The immune system is composed of two parts: innate and acquired. The two parts function together to protect the body from environmental insult and disease in a complex and dynamic process. While the components of the immune system are common among individuals, the immune system is personalized to our own unique experiences or exposure to our environment.
The ability to adequately respond to an immune challenge and mount an inflammatory response that protects, is fundamental to life. Sometimes, the normal inflammatory response does not return to normal resulting in a chronic inflammatory tone that is common to many chronic diseases such as vascular disease, diabetes, metabolic syndrome, neurological diseases, arthritis and many others.1 Health care professionals have an unprecedented opportunity to support the development of the immune system with personalized and customized nutritional care to enhance patient outcomes. The interplay of possible states of symbiosis and dysbiosis are impacted by diet, host genetics and infection or inflammation.
Innate Immune System: Ready to Go as a First Responder in Immune Protection
The innate immune system can be thought of as the “first responders” when a threat is recognized by cells of this system and an inflammatory response is triggered. The cells of the immune system are highly diverse but all have their origin in the bone marrow via the differentiation of hematopoietic stem cells to one of two pathways, the myeloid progenitor cells or lymphoid progenitor cells.2 The myeloid progenitor cells further differentiate into monocytes, macrophages, erythrocytes, eosinophils, basophils, neutrophils, megakarycotes, and platelets. The lymphoid progenitor cells differentiate into small white blood cells called lymphocytes such as T and B lymphocytes, natural killer cells, and dendritic cells.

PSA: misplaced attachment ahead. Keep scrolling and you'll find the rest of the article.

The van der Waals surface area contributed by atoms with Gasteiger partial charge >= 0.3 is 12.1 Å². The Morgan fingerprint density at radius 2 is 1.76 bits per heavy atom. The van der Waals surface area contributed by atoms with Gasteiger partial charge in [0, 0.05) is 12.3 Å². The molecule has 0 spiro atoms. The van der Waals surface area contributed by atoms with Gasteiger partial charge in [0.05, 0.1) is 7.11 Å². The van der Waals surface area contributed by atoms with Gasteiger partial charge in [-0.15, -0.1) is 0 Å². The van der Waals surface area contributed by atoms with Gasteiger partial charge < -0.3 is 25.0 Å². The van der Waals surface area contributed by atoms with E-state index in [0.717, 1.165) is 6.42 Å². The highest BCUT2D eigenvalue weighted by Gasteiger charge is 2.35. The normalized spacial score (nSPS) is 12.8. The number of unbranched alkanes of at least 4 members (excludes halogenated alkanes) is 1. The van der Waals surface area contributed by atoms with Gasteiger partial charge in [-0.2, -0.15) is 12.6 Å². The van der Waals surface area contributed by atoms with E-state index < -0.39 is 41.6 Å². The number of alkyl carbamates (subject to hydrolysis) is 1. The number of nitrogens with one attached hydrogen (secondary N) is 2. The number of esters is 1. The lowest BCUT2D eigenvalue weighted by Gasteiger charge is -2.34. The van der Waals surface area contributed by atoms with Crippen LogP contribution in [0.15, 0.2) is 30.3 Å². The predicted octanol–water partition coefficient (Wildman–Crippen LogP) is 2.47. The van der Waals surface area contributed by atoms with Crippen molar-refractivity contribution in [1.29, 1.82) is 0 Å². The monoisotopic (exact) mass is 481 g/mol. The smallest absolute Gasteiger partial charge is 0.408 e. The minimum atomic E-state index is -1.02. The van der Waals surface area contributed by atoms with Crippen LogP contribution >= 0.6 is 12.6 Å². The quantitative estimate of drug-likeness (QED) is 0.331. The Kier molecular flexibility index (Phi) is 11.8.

The receptors of the innate immune cells constantly monitor the physiological exposure to environmental threats through microbial ligands (antigen presenting cells) and respond with threats to the body (foreign substances or pathogenic micro-organisms) by triggering or signaling the “first responders” to the scene.3 Of particular importance is the macrophage cell. The macrophage is a specialized leukocyte that can engulf foreign substances or pathogenic microorganisms in a process called phagocytosis. The macrophage is also involved in clearing dead and dying host cells in a process called efferocytosis.4 In addition to the macrophages, other cellular factors involved in phagocytosis include monocytes and neutrophils that engulf and digest invading microorganisms in the phagocytosis process. After ingestion of the invading microorganisms, the macrophages express unique fragments of the partially digested pathogen on the surface of the macrophage membrane (surface receptors). The surface receptors trigger further recruitment of cells of the innate immune system to destroy the invading pathogen. Phagocytosis also triggers the transcription of pro-inflammatory signals (cytokines) from DNA to RNA in the nucleus of the cell, which are then released into extracellular space for further recruitment of first responders. Increased membrane fluidity of the macrophage via dietary fatty acids is associated with an increase in engulfment and killing rate of macrophages in the innate immune system.5
This system protects the body from potential damage by an infectious agent that requires an immune response that could threaten life itself. The innate immune system is a non-specific defense that does not involve immunologic memory of pathogens. The innate immune system functions every day to protect us from harm and recognize self from non-self. There is new evidence that neutrophils play a protective role in chronic inflammation by cellular signaling with other immune and non-immune cells within tissues.6
The organs of the immune system are highly diverse and function to monitor threat and respond rapidly to protect against invasion of pathogenic organisms.